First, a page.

Jacob Stella Is an Advocate for the LGBTQIA+ Community — Here’s What He Wants You to Know

Instagram / @andthatsjacob

For the sixth year in a row, POPSUGAR is dedicating the month of June to recognising LGBTQIA+ voices, having honest conversations about sexuality and gender, and honouring individuality, through first-person interviews and allyship guidance. The POPSUGAR team is sharing these stories throughout the month, so be sure to find all our pieces here.

With 25,000 followers on Instagram, Jacob Stella is a man of many talents. He’s a professional makeup artist, a plus-size model, a content creator, owner of beauty brand BOCAJ Beauty and host of podcast, Unfiltrd. 

You would think there would be no time for anything else when pursuing so many ventures, but for Stella, he’s only getting started. The influencer’s passion and presence on social media not only represents men in the beauty industry but also helps amplify the voices of those within the LGBTQIA+ community

His brand BOCAJ Beauty sells mainly beauty tools, from false lashes to beauty sponges, with each product garnering rave reviews from those who’ve tried them. POPSUGAR Australia caught up with the beauty mogul to chat about all things Pride.

POPSUGAR Australia: What does Pride Month mean to you?

Jacob Stella: Pride month is a time of reflection and celebration of our victories as a group fighting for equal rights and human rights. I feel like as each year goes by we are able to educate more and more people about the discrimination that LGBTQIA+ people STILL have to face on a daily basis — especially our BIPOC and trans brothers and sisters.

PS: What does it mean to embrace LGBTQIA+ Pride?

JS: To embrace Pride means more than just slapping a rainbow flag over a logo. It’s about doing your homework and being diligent and proactive. It can be as simple as checking in on a friend or family member of yours that’s part of the LGBTQIA+ community or even going to your local charity (Minus18, for example) and saying, “I have a spare hour a week that I want to use to help others. What can I do?”.

PS: What is an issue the LGBTQIA+ community is facing that many people might not know about?

JS: An issue that popped up in February of this year that we’re still currently battling was a bill that was trying to be passed in parliament where faith-based schools were no longer allowed to expel gay students (amazing!), however, it will retain the right to expel transgender students. Discrimination against ANY child is wrong, however, transgender children are at a much higher risk of self-harm than almost any other group in the community, which is why we need to fight for this bill to be scrapped.

PS: How can individuals continue to support the LGBTQIA+ all year round?

JS: People can support the LGBTQIA+ community all year round by generally trying to be more open-minded. When you see something on the news about a group trying to change the name of something because it’s deemed offensive, try to not be so quick to roll your eyes and scowl at the TV. It’s for a reason, and I think people need to check their own privilege more often — just because these things may not directly impact them, it doesn’t mean that it doesn’t have an impact on others.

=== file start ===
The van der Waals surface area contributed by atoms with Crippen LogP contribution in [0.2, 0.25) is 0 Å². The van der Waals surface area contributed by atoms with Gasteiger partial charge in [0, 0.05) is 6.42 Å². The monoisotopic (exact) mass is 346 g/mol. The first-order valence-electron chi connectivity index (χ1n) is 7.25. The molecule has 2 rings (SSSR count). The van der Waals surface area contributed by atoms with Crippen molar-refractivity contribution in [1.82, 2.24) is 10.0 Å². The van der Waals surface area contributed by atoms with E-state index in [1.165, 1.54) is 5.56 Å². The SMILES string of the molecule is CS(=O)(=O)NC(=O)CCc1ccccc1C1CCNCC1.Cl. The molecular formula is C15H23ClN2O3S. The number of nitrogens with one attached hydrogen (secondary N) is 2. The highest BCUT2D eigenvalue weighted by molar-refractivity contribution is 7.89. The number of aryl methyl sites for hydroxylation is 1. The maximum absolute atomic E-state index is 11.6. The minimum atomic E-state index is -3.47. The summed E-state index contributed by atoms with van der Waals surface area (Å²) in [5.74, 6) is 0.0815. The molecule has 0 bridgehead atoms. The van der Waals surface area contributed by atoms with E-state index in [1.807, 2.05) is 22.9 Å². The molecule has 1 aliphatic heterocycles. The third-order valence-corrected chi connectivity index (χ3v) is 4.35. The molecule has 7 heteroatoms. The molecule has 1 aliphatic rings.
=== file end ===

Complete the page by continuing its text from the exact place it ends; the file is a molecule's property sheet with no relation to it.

PS: How are you planning to celebrate Pride this year?

JS: I’m celebrating Pride this year by going down to my local bar, supporting our talented queens and curating inspiring content across all of my social platforms. I’m aiming to promote and use my platform to shine a spotlight on other LGBTQIA+ creators and use this month to speak up about issues that I see we’re still currently facing as LGBTQIA+ people and how we can overcome them.

PS: How would you suggest approaching the topic of pronouns when meeting someone new for the first time?

JS: This might sound silly, but it’s as simple as asking. It may feel odd or weird at first, but it’s like working a muscle — the more you do it, the stronger it becomes and the easier it gets.

Set the example, be the role model. People don’t understand how appreciated it is by those in our community when we’re asked what our pronouns are because it shows that you’re doing your best to ensure the person is welcomed and feels comfortable.

PS: Can you speak to your coming out experience and what that was like?

JS: My coming out experience was like out of a movie — I was on my way home from my friend’s 13th birthday party, and I knew I was going to tell my mum in the car that night. It was just me and her. I was so nervous when I told her, and her reaction wasn’t how I had imagined. She asked me a few questions about it (are you sure, how do you know.) and wanted to make sure that I was knowledgeable enough to understand what it meant because I was so young at the time. I speak about it a lot more in-depth on my podcast Unfiltr’d (available on YouTube and all streaming services).

PS: What advice would you give to someone who might be grappling with their sense of identity and might not know how to discuss this with their friends and family?

JS: Surround yourself with people or find people who allow you to be whoever you want to be — a close cousin, a group of friends that you share a common interest with. Surrounding yourself with people that you don’t have to think twice around will allow you to be the best version of yourself, possible.

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